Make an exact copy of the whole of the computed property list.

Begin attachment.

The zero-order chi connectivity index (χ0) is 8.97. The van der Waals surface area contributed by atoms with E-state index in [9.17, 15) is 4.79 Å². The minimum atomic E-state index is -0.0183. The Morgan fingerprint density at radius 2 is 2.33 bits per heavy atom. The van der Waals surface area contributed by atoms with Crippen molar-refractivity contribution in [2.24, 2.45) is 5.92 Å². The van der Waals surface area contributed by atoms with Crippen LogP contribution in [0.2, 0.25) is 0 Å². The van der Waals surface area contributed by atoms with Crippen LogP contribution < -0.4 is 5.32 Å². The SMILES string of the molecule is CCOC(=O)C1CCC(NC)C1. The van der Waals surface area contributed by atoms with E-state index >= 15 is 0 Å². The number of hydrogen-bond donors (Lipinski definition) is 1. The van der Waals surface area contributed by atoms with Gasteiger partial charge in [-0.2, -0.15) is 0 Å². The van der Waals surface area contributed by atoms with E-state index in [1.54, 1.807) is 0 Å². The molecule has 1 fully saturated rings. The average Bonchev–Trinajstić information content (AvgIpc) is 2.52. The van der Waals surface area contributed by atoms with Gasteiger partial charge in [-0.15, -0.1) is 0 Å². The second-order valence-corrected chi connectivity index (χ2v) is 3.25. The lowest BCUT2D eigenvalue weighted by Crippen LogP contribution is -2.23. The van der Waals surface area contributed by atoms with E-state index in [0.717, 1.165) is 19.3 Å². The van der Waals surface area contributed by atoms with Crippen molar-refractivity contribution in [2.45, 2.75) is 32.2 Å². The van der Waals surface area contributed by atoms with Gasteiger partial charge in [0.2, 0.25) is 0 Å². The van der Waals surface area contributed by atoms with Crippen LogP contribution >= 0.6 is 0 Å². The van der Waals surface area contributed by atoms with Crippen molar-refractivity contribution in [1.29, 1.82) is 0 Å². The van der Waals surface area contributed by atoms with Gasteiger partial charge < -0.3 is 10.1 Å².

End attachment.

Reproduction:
The zero-order chi connectivity index (χ0) is 8.97. The van der Waals surface area contributed by atoms with E-state index in [9.17, 15) is 4.79 Å². The minimum atomic E-state index is -0.0183. The Morgan fingerprint density at radius 2 is 2.33 bits per heavy atom. The van der Waals surface area contributed by atoms with Crippen molar-refractivity contribution in [2.24, 2.45) is 5.92 Å². The van der Waals surface area contributed by atoms with Crippen LogP contribution in [0.2, 0.25) is 0 Å². The van der Waals surface area contributed by atoms with Crippen LogP contribution < -0.4 is 5.32 Å². The SMILES string of the molecule is CCOC(=O)C1CCC(NC)C1. The van der Waals surface area contributed by atoms with E-state index >= 15 is 0 Å². The number of hydrogen-bond donors (Lipinski definition) is 1. The van der Waals surface area contributed by atoms with Gasteiger partial charge in [-0.2, -0.15) is 0 Å². The van der Waals surface area contributed by atoms with E-state index in [1.54, 1.807) is 0 Å². The molecule has 1 fully saturated rings. The average Bonchev–Trinajstić information content (AvgIpc) is 2.52. The van der Waals surface area contributed by atoms with Gasteiger partial charge in [-0.15, -0.1) is 0 Å². The second-order valence-corrected chi connectivity index (χ2v) is 3.25. The lowest BCUT2D eigenvalue weighted by Crippen LogP contribution is -2.23. The van der Waals surface area contributed by atoms with E-state index in [0.717, 1.165) is 19.3 Å². The van der Waals surface area contributed by atoms with Crippen molar-refractivity contribution in [2.45, 2.75) is 32.2 Å². The van der Waals surface area contributed by atoms with Gasteiger partial charge in [0.2, 0.25) is 0 Å². The van der Waals surface area contributed by atoms with Crippen LogP contribution >= 0.6 is 0 Å². The van der Waals surface area contributed by atoms with Crippen molar-refractivity contribution in [1.29, 1.82) is 0 Å². The van der Waals surface area contributed by atoms with Gasteiger partial charge < -0.3 is 10.1 Å².